After a grim foray into memoir, Homes (The Mistress’s Daughter, 2007, etc.) returns to fiction with the tale of a beleaguered history professor.
A relentless series of shocks rattles hapless narrator Harry Silver. First, his brutal younger brother, odious TV executive George, kills two people in a car crash and is committed to the local hospital’s psych ward. Three nights later, George returns to find Harry in bed with George’s wife, Jane, and smashes her over the head with a lamp. George is whisked off to a mental institution, brain-damaged Jane dies in the hospital, and Harry winds up as reluctant guardian of 12-year-old Nate and 11-year-old Ashley. His wife launches divorce proceedings, he loses his job, and he has a stroke. Even Richard Nixon, longtime subject of Harold’s research, didn’t have many months worse than this. Living in his brother’s Westchester mansion and having sex with women he meets via the Internet, Harry succumbs to despair. He’s adrift in a world “so new, so random and disassociated that it puts us all in danger. We talk online, we 'friend' each other….We mistake almost anything for a relationship.” Yet, Harry does build an oddball community with his niece and nephew, the son of the couple George killed, the elderly parents of one of his sex partners, the owners of his favorite Westchester Chinese restaurant and the family that runs a deli across the street from the Manhattan law firm where he’s reading Nixon’s previously unknown fiction—made available to Harry by Julie Nixon Eisenhower, the cousin-in-law of another sex partner. They all come together (except Julie) in the novel’s closing pages, which contrast their peaceful, happy Thanksgiving with the tense holiday a year earlier that foreshadowed Harry’s woes.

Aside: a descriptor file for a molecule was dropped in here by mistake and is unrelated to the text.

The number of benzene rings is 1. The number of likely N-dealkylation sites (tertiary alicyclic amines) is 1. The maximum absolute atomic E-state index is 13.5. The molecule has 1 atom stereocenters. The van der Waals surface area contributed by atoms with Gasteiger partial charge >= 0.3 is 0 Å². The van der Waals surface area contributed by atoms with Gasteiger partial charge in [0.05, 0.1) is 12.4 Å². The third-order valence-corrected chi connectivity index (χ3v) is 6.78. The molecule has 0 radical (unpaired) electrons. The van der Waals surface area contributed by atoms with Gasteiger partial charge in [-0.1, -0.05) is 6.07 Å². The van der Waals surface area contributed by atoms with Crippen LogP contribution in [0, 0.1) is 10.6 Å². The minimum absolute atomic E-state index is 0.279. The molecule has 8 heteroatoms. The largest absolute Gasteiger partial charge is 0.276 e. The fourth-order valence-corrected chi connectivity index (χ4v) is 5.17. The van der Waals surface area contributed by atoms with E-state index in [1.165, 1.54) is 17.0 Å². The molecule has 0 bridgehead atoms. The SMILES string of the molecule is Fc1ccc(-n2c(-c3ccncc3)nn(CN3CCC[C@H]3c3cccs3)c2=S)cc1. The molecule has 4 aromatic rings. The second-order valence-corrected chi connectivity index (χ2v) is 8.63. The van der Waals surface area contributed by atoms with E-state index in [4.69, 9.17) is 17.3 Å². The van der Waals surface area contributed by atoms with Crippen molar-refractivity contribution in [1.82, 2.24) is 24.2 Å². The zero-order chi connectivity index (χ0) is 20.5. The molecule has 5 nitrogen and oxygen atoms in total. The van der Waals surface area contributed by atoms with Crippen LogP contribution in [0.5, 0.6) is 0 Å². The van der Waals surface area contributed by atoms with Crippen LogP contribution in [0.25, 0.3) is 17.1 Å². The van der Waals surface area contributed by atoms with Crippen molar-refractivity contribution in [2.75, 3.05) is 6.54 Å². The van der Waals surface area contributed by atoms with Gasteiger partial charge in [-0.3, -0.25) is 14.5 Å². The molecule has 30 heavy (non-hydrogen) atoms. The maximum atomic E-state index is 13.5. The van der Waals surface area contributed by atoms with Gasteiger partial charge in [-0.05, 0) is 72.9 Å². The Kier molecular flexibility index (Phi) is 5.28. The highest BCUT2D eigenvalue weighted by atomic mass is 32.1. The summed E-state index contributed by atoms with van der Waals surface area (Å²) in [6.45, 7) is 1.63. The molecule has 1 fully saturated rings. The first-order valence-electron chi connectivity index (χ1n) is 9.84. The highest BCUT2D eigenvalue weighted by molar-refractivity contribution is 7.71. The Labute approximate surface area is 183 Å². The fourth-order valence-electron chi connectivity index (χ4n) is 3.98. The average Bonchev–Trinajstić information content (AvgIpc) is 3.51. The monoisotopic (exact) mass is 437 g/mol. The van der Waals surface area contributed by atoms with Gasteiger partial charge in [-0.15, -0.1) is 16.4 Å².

The formula of shock treatment followed by sentimental affirmation was fresher in Homes’ Music for Torching (1999) and This Book Will Save Your Life (2006), and it’s hard to take seriously social commentary grounded in such bizarre particulars.